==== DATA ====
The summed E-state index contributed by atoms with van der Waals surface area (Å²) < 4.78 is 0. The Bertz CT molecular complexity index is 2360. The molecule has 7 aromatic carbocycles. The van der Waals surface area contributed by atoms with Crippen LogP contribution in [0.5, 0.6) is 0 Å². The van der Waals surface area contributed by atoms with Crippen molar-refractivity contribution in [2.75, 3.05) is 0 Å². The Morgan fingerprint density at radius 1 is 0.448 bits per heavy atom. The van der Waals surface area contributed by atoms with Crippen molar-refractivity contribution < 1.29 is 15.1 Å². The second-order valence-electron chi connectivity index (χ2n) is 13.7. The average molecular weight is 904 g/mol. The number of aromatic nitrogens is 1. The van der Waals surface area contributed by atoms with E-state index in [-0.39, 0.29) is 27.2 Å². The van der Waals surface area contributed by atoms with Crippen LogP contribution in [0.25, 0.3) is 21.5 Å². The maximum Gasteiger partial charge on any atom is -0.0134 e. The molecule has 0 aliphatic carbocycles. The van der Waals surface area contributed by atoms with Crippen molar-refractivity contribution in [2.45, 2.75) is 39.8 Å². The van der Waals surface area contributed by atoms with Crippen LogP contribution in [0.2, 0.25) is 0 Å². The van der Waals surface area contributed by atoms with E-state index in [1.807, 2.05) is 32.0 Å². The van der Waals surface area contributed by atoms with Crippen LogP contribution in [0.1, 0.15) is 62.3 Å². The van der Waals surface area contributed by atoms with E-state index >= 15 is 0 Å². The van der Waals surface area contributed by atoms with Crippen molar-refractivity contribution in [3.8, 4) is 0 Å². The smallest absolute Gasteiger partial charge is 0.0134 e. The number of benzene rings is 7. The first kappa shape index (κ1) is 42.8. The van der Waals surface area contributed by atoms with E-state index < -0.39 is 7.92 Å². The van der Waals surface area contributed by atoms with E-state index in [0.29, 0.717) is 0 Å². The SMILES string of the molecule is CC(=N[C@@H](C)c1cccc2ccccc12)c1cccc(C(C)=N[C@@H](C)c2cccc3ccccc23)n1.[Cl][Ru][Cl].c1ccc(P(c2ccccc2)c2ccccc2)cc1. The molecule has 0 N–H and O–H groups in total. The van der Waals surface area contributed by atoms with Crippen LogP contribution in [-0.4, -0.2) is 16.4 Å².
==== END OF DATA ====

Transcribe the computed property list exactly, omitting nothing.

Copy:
The summed E-state index contributed by atoms with van der Waals surface area (Å²) < 4.78 is 0. The Bertz CT molecular complexity index is 2360. The molecule has 7 aromatic carbocycles. The van der Waals surface area contributed by atoms with Crippen LogP contribution in [0.5, 0.6) is 0 Å². The van der Waals surface area contributed by atoms with Crippen molar-refractivity contribution in [2.75, 3.05) is 0 Å². The Morgan fingerprint density at radius 1 is 0.448 bits per heavy atom. The van der Waals surface area contributed by atoms with Crippen molar-refractivity contribution < 1.29 is 15.1 Å². The second-order valence-electron chi connectivity index (χ2n) is 13.7. The average molecular weight is 904 g/mol. The number of aromatic nitrogens is 1. The van der Waals surface area contributed by atoms with E-state index in [-0.39, 0.29) is 27.2 Å². The van der Waals surface area contributed by atoms with Crippen LogP contribution in [0.25, 0.3) is 21.5 Å². The maximum Gasteiger partial charge on any atom is -0.0134 e. The molecule has 0 aliphatic carbocycles. The van der Waals surface area contributed by atoms with Crippen molar-refractivity contribution in [2.45, 2.75) is 39.8 Å². The van der Waals surface area contributed by atoms with Crippen LogP contribution in [0.2, 0.25) is 0 Å². The van der Waals surface area contributed by atoms with E-state index in [1.807, 2.05) is 32.0 Å². The van der Waals surface area contributed by atoms with Crippen LogP contribution in [0.1, 0.15) is 62.3 Å². The van der Waals surface area contributed by atoms with E-state index >= 15 is 0 Å². The van der Waals surface area contributed by atoms with Crippen molar-refractivity contribution in [3.8, 4) is 0 Å². The smallest absolute Gasteiger partial charge is 0.0134 e. The number of benzene rings is 7. The first kappa shape index (κ1) is 42.8. The van der Waals surface area contributed by atoms with E-state index < -0.39 is 7.92 Å². The van der Waals surface area contributed by atoms with E-state index in [0.29, 0.717) is 0 Å². The SMILES string of the molecule is CC(=N[C@@H](C)c1cccc2ccccc12)c1cccc(C(C)=N[C@@H](C)c2cccc3ccccc23)n1.[Cl][Ru][Cl].c1ccc(P(c2ccccc2)c2ccccc2)cc1. The molecule has 0 N–H and O–H groups in total. The van der Waals surface area contributed by atoms with Crippen LogP contribution in [-0.4, -0.2) is 16.4 Å².